So many Android devices have been released this year and the HTC Inspire 4G just is another bubble in the very large mix. It’s very hard for Android phones to stand out. Certainly 4G data is one thing that is helping some phones stand out. Is 4G enough to make the HTC Inspire 4G a worthy purchase?
The HTC Inspire 4G has a lot of interesting features, including some that are ahead of the competition. It’s powered by a 1GHz Snapdragon processor which felt pretty fast and has plenty of memory with 4GB of ROM and and 8GB micro SD card included right out of the box. Its screen packs a huge punch being 4.3″ in size with 800 x 480 resolution. For data its on AT&T’s HSPA+ 4G data which is obviously nowhere near the speed of LTE but AT&T still thinks its a worthy upgrade from 3G. The Inspire’s battery power is at 1230 mAh and its camera is super powerful with an 8 megapixel camera with flash and does 720p HD video recording. Overall that’s really good for the really nice price of $99.99 on contract.
Ah the sidekick – I remember seeing these bad boys around several years ago, instead of these fancy smancy iPhones and Android phones, back when it was only the business men who actually used the blackberry devices. Many of my friends who had the sidekick, had either the sidekick 3, Sidekick ID, Sidekick LX, and rarely the Sidekick Slide. I can clearly remember several people carrying a phone they used on a family plan, along with a secondary Sidekick on a prepaid plan; it was that popular! People would go out of there way to get the Sidekick, even if they had a phone! The time of the Sidekick Slide was when I saw the amount of people using Sidekicks decreasing significantly. This was most probably due to the fact that the original iPhone released late 2007!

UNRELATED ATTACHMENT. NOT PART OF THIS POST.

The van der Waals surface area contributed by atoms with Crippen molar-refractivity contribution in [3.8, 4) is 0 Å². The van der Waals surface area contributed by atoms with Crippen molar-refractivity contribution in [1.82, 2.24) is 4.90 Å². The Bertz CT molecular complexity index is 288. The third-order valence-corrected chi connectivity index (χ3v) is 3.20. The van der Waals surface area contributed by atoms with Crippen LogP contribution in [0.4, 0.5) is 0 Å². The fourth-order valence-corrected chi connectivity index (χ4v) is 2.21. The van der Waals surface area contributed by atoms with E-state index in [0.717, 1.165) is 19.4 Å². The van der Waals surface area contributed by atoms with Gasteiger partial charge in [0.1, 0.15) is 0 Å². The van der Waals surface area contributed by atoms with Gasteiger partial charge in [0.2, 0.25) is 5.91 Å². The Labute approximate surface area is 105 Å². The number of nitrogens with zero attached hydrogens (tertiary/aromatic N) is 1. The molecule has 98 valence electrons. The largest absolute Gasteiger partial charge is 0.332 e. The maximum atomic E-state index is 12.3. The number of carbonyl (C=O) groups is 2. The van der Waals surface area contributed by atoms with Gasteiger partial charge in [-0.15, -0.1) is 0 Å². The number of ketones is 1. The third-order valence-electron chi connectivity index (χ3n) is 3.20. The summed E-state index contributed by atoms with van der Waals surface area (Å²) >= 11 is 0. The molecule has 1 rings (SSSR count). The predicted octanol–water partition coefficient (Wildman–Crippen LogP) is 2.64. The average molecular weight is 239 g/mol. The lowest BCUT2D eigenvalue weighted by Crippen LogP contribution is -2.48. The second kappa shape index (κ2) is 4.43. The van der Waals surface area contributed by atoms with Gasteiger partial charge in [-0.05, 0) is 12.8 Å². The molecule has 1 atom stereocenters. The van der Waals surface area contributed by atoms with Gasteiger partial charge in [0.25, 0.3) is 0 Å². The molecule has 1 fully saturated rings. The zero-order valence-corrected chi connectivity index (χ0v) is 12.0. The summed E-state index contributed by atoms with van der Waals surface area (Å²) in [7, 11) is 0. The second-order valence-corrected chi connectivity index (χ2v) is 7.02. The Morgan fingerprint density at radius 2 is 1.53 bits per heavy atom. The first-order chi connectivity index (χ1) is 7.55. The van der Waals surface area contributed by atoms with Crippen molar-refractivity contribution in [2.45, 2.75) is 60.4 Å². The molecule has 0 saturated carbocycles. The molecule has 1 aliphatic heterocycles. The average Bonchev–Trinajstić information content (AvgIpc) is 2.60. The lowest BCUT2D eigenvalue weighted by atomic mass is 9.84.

These original Sidekick devices were made by Sharp/Danger, for the most part, running DangerOS. DangerOS was pretty advanced for its time; it was essentially all over the cloud. However, there were some hiccups along the way. Several times the servers went down causing Sidekick owners to loose their data and ALL their contact information. DangerOS was actually owned by Microsoft at this time, but the Sidekick name still belonged to T-Mobile, whereas Microsoft went of and created their version of the Sidekick, the Kin One and Kin Two, which ultimately failed. While support for these original Sidekicks ended May 31st, 2011, T-Mobile introduced a new, Android powered, Samsung made, Sidekick 4G! Continue reading
There are many phones out there on the market to choose from but what’s different about this is it’s ‘personal’. The Mytouch series from T-mobile is back and in full swing. Even though the Mytouch series has only been around for a couple of years, it’s early success with the Mytouch 3g to combat some of the dazzling effects of the iPhone 3g has allowed T-Mobile to take another shot at the smartphone war. This time HTC packs into the device enough internals to give this device the name “iphone killer”. Coming off a fresh release of the G2 this new addition to the Mytouch family looks to impress. Continue reading